So, say you have a distributed file system, who gets to make an update? If you forced all updates to be cryptographically signed, then you can grant keys to privileged servers. If police gets the key, police can hijack things. so there's a problem.
Even if all privileged servers went down, all the data would be safe for migration into a new network..
Similarly, private information could be signed and encrypted. For the end user to access this information, the user would have to talk with a privileged server.
I suppose this is just a less refined version of ZeroNet. I think the lesson I want to take from this is that the owner of a zeronet site could store information encrypted in the blockchain that only the owner (+ friends) would be able to decrypt

    1 requirement/wish "best quality ever descriptions, tags, collages"
     1a, All legal, can be on musicbrainz, metabrainz. Take backups of musicbrainz (available), share with torrent.
     1b, as this is legal, can use musicbrainz website with identity/oauth/whatever to curate content/prevent spam.
     Reward is MISSING ? *** why would we do manual labor, somehow we must be rewarded with internet points. TODO
      2 torrents over i2p work, and would be fast if there was more people there. ipfs doesnt provide anonymity, other options above also dont provide anonymity

       Linking/associating musicbrainz to an track/album content like magnetlink,
       here ipfs or zeronet can be created, ipfs or zeronet website which lists and can be updated (hence zeronet may be better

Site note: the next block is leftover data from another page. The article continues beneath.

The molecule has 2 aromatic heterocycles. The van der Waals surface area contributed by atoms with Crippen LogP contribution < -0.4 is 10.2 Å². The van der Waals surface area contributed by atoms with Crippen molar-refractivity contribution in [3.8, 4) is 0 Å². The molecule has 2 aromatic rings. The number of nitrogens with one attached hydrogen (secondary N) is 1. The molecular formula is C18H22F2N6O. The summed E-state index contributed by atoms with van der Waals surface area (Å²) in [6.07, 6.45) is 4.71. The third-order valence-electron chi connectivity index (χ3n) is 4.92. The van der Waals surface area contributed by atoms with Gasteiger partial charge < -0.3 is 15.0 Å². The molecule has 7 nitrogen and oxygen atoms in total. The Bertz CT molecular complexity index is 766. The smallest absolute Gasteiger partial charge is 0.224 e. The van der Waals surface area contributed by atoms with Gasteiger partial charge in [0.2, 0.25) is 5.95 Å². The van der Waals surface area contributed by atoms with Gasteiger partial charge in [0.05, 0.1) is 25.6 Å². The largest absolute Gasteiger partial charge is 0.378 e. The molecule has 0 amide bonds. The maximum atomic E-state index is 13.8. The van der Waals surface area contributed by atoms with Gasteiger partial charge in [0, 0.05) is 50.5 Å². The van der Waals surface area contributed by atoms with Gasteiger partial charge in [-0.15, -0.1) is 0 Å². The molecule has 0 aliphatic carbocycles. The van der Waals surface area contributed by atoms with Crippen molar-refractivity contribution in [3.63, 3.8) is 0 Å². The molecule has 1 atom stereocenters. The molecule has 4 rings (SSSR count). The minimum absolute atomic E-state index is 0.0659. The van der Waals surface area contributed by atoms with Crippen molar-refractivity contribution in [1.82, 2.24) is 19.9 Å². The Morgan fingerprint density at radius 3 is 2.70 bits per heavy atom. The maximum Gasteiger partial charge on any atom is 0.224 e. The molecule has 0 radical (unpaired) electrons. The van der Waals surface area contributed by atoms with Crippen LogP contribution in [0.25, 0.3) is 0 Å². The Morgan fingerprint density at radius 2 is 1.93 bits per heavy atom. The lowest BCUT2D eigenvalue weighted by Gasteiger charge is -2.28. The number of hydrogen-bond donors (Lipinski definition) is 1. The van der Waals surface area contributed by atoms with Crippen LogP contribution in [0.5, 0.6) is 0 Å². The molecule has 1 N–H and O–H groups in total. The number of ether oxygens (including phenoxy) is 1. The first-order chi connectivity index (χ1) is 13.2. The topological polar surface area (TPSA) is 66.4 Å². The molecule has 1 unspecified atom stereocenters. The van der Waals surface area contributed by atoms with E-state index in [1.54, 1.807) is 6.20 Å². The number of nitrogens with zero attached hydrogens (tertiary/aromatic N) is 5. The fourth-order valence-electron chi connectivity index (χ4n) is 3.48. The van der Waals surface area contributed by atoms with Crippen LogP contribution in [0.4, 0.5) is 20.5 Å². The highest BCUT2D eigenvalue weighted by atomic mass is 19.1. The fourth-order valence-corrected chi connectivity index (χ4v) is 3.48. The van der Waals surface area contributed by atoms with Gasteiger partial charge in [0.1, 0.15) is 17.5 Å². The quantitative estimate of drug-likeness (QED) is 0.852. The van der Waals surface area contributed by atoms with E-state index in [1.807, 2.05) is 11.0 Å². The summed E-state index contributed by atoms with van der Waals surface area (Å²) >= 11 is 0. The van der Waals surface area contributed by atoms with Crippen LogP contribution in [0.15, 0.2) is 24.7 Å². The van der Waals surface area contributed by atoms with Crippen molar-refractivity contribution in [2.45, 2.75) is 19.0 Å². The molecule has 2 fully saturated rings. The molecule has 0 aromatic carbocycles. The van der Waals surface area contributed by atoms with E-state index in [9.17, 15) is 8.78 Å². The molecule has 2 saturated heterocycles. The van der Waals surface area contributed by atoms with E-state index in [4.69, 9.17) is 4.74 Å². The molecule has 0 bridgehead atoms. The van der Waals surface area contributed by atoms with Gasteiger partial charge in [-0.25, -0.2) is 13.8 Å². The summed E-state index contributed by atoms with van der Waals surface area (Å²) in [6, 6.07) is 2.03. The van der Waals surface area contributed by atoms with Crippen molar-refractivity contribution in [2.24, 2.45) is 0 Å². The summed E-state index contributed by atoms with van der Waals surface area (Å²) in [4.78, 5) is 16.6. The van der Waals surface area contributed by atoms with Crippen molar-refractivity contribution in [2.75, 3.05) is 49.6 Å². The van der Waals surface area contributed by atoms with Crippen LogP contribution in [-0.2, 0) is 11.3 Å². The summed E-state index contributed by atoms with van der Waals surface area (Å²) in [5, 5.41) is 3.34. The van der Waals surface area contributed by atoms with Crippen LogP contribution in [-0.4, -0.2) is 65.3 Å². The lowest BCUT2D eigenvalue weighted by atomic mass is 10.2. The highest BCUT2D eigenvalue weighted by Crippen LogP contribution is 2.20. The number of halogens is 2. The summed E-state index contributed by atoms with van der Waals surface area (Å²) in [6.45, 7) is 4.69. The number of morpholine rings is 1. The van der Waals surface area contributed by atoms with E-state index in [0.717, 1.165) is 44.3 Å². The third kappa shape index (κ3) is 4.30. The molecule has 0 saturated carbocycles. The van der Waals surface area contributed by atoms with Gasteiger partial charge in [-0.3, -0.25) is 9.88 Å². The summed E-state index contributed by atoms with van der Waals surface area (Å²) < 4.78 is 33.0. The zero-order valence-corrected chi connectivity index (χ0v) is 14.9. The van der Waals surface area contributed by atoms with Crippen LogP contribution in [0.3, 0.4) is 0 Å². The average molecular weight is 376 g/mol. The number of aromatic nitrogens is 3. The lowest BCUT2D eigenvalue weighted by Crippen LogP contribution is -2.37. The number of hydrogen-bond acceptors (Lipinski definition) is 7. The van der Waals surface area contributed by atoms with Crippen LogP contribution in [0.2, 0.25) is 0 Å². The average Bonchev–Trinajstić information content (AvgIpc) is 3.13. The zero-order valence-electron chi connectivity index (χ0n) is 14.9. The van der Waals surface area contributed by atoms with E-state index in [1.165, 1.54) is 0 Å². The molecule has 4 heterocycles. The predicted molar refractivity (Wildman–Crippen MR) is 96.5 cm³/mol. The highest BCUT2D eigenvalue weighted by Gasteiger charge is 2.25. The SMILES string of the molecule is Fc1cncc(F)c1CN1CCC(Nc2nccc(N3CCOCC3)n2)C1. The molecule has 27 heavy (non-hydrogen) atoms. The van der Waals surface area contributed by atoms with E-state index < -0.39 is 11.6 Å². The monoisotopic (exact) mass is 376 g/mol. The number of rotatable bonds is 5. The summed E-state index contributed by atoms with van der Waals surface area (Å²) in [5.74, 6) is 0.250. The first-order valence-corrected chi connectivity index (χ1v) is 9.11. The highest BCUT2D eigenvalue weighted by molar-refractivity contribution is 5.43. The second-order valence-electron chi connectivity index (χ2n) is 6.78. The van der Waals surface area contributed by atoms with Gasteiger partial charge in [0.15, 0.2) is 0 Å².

last I heard ipfs didnt support updates to a website well). User submits their previous torrent to tracker-On-I2P, public DHT-like, and can now provide
       the torrents-magnetlink to zeronet-website togheter with musicbrainz id which its supposed ot be, 
       for others to find, and begin seeding/downloading. The zeronet website would be the index of torrent-links on i2p + musicbrainz id. The website must be free/open-source,
       and others can run their own if they like, and the database of torrent-links-on-i2p tracker to musicbrainz id ... ... ... ... ... ... ... ... ... ... ...
Idea Concept: Technical specification using Tor-network to configure an end point to another server. 
1. Setup tor Exit and Entry nodes
Want to make yourself useful?
i'd suggest if anyone wants to make themselves useful, try setting up a docker or vagrant thing with pg_paxos in a replicated cluster
or kubenetes or docker-compose
get the gazelle/wcd schema and load it inreplicate some tables with paxos
share your code/results
figure out how much effort it'd be to port gazelle to run on pg instead of mysql